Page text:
Good nutrition can enhance sports performance.

Although adequate and balanced diet do not guarantee athletic success, insufficient and unbalanced diet   are accepted  as reasons for  some health problems and  low performances.

Most of the time, athletes  prefer to use  various vitamins, protein and energy supplements while they ignore the importance of nutrition on performance although it is the easiest and most applicable way to improve thier performance. With all genetic, physical, and psychological factors which  play important roles in determining athletic abilities, poor eating habits and nutritional deficiencies can impair performance. Due to the heavy demands of exercise and physical activity, athletes need extra nutrition. There are three basic fuels the body relies on while exercising—carbohydrate, fat, and protein—and more calories from these fuels are required to sustain energy levels and maintain lean body mass.

In particular, a balanced diet that is high in carbohydrate, low in fat, and adequate in protein, is recommended  as diet for athletes. Due to its high carbohydrate and low fat content, a vegetarian diet is an optimal sports diet. It is also rich in vitamins, minerals, and antioxidants—important nutrients that help the body utilize energy and protect it from the stress of exercise.

There are some specific nutritional issues associated winter sports - with training and competing often occurring in the cold and at high altitude. Although there are physiological benefits of training at high altitude, athletes and coaches need to be aware of the potential effects on your nutritional status.

Exercising in the cold weather brings some unique challenges for athletes who participate in winter sports. Anyone who exercises in cold weather needs to take a few precautions in order to stay comfortable, safe, and still perform at an optimal level when temperatures drop.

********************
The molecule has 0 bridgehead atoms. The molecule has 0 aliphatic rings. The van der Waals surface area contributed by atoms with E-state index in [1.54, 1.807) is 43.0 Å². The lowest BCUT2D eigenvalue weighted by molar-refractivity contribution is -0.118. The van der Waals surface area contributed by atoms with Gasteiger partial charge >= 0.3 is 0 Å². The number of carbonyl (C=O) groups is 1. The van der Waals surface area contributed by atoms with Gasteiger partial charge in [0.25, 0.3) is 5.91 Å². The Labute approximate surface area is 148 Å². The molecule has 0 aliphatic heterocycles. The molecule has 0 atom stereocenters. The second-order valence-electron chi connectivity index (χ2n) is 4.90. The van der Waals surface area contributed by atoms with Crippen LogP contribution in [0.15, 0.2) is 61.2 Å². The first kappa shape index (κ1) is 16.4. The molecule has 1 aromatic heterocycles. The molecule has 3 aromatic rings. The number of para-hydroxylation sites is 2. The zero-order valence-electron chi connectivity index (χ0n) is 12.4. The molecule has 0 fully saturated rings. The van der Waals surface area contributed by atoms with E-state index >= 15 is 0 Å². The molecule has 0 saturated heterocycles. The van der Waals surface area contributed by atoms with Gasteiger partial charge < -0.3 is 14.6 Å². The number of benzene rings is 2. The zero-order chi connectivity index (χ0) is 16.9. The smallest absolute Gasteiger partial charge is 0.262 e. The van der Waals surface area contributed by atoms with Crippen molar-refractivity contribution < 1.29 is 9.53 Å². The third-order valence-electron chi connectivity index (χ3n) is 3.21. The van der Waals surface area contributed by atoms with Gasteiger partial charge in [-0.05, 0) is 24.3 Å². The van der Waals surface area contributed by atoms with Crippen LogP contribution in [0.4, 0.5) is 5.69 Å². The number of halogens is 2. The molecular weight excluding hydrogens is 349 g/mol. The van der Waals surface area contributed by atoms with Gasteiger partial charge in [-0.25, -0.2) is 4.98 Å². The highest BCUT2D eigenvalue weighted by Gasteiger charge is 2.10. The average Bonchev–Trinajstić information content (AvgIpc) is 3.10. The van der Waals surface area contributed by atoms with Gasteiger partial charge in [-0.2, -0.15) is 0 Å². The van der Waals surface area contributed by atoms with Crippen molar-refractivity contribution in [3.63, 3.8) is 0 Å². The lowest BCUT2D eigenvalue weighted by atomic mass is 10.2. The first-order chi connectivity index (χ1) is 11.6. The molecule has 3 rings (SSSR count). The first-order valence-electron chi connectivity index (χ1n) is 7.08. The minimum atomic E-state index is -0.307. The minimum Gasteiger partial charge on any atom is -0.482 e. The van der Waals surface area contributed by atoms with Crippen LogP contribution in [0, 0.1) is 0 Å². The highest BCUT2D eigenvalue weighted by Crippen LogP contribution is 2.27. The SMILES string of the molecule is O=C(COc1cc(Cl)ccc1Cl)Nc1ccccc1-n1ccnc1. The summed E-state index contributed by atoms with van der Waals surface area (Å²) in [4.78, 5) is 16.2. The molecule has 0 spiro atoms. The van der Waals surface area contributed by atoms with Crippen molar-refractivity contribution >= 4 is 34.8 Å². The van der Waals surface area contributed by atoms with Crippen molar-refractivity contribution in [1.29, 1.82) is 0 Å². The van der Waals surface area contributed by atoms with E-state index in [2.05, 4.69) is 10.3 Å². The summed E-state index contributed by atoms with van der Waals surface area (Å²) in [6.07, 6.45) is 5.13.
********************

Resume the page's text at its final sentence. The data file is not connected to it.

But what you eat and drink before and cold-weather exercise can also help you perform better , stay comfortable and safe. Proper nutrition helps regulate your core temperature, keeps your body warm and provides enough fuel for your working muscles. In warm weather, it's easy to sweat to regulate your temperature and remove excess heat, but in cold weather you need to generate more heat to stay warm.

Chronic dehydration is a serious problem because fluid intake is often compromised due to lack of thirst, transient and urinary water loss at high  altitude, and lack of restroom facilities. Also athletes often restrict their fluid intake in order to avoid the hassle of having to remove excess clothing to use the bathroom, further compounding the issue of dehydration In the cold weather your body temperature normally drops. Your metabolism increases to warm and humidify the air you breathe and you tend to burn slightly more calories Breathing in cold-dry air forces your body to warm and humidify that air and with each exhalation, you lose significant amounts of water. Winter athletes need to consciously drink more fluids to replace the water that gets lost via respiration. In addition to this, the biggest nutritional needs during winter exercise is replacing lost fluids and getting proper hydration.

Training at high altitude accelerates the making of new red blood cells , however if an athlete has depleted iron stores to begin with, they may not be able to adapt as well to high altitude, leading to greater fatigue and inadequate recovery. So iron rich foods are an important part of athletes health.

When it comes to eating during cold weather exercise, warm foods are ideal, but not very practical. The problem with cold foods and fluids is that they can chill the body. In summer, this cooling effect is helpful during exercise, but in winter hot foods are the better choice.

Ideal foods are complex carbohydrates consumed 2 hours prior to exercise. Soups, chili pepper and chili food , bread, bagels, pasta with tomato sauce, baked potatoes, cereals, peanut butter, lean meat, and low-fat cheese are good choices.

It's also important to eat continually to replace carbohydrate stores that are being used for exercise and warming. If you don't replace this energy you will likely feel more fatigued and chilled. Energy bars, chocolate bars, trail mix, bananas, sandwiches or something that you like and will eat ideal foods.

And finally, it's important for winter athletes to have an emergency food source with them. This is beyond what you plan to eat. Hide an extra energy bar somewhere just in case.

Recommendations for Cold Weather Nutrition

·         Drink plenty of water

·         Eat a variety of high carbohydrates foods

·         Plan to eat a small snack every 30-45 minutes (100-200 calories)

·         Eat warm or hot food when possible

·         Improve food choices to increase amount of dietary iron.

·         Decrease caffeine consumption

·         Don't drink alcohol. Alcohol dilates the blood vessels and increases heat loss.


Nutrition&Diet Specialist  Merve TIĞLI